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There can be no memorandum without the IMF

09 January 2016 / 15:01:19  GRReporter
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Eurogroup President Jeroen Dijsselbloem was adamant on the IMF's participation in the third Greek programme. He emphasised there could be no memorandum without the IMF and thus sent a clear message to Athens. It was prompted by the multiple statements of the Greek Prime Minister on the IMF's participation in the memorandum after 30 March. Meanwhile, European officials, such as Klaus Regling, Chief Executive Officer of the European Financial Stability Facility (EFSF), have argued that the IMF's role is advisory, and the Fund is no longer such an important creditor.

Greece would rather see the IMF out of the programme because of the higher interest rates on its lending and also its intransigent position on various negotiation issues.

Asked about the IMF's role, Dijsselbloem pointed out that while the Fund may not be officially involved at this stage, it is in practice. According to him, the IMF intends to return to a more active role in the Greek bailout as long as its demands are met, e.g. a serious reform of the pension system and guaranteeing the debt's sustainability.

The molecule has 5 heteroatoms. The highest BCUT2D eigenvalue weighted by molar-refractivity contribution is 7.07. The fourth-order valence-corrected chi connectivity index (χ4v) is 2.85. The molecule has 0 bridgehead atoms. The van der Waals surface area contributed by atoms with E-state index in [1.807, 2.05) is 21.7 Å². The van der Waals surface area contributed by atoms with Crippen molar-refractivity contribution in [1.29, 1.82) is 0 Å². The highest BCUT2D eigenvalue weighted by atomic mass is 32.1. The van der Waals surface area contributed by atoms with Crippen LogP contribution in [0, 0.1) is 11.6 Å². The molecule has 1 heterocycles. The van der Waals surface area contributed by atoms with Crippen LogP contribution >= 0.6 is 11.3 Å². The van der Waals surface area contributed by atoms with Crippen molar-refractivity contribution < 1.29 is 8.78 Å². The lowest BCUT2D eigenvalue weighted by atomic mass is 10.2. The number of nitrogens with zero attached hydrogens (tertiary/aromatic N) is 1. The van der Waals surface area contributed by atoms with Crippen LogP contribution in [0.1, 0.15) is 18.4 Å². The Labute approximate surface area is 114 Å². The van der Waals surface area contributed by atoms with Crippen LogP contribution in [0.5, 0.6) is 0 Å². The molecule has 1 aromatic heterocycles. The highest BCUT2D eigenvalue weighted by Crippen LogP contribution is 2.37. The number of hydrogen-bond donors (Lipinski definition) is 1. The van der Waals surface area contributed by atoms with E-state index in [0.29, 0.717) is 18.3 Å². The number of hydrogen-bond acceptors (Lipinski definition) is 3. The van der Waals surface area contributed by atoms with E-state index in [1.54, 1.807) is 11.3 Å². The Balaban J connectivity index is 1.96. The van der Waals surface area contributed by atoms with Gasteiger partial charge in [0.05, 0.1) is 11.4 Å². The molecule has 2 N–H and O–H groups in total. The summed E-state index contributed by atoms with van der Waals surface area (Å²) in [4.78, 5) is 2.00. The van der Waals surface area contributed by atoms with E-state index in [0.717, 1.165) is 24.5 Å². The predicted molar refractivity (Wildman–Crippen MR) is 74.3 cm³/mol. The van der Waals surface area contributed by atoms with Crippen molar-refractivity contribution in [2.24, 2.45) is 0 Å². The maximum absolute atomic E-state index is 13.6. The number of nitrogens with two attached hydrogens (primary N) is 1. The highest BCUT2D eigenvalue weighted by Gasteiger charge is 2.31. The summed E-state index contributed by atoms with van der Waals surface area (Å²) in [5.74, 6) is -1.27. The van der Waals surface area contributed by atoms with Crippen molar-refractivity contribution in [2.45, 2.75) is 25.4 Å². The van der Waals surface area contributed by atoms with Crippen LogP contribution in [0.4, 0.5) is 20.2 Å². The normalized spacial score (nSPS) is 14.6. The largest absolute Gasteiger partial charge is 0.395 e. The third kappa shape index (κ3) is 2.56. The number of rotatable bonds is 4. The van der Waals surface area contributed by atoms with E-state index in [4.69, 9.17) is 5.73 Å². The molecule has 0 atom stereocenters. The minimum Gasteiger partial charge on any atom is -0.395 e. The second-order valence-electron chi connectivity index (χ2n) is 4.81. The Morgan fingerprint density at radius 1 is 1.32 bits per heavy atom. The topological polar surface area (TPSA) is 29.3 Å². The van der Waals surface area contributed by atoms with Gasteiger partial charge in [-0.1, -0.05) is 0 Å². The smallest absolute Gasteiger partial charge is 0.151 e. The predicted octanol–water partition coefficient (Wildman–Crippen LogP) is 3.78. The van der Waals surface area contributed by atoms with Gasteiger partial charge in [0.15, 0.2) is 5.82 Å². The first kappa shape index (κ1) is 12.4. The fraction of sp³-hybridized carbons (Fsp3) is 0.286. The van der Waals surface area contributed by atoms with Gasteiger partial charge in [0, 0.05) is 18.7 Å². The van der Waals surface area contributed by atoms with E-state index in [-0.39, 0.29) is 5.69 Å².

"The IMF intends to return to the programme not only as a technical consultant, but to take part in the financing as well," said Dijsselbloem. Along with this, he argued that the first evaluation of the programme will last months rather than weeks. Dijsselbloem also said that the Greek proposal for pension reform will be discussed first at the institutional level, and then by the Eurozone finance ministers.

Dijsselbloem spoke at a press conference in Amsterdam as the Netherlands is taking over the EU presidency.

The Dutch Finance Minister said that the pension system reform is a precondition for the completion of the first review. It will cover many topics, on which the Greek government and the institutions must reach an agreement. Difficult negotiations are forthcoming over the sale of mortgage and consumer loans to special funds.

A positive outcome of the review will lead to further disbursements, tranches for Greece, Dijsselbloem stressed. Only when this process is completed, a discussion on debt relief might be in order.

"We have to be realistic. I would like to speed up the procedure, but, unfortunately, I don't have this opportunity. I would like us to hurry, but we can't: we are talking about months rather than weeks," he added. The Greek government wants the evaluation to begin in mid-January and be completed by late February.

As far as bank recapitalization is concerned, Dijsselbloem said it had taken 20 billion less than the initial estimates, and this implies a reduction of the final amount of €86 billion, which was earmarked with the third memorandum.

Tags: Jeroen Dijsselbloem IMF review memorandum Eurogroup
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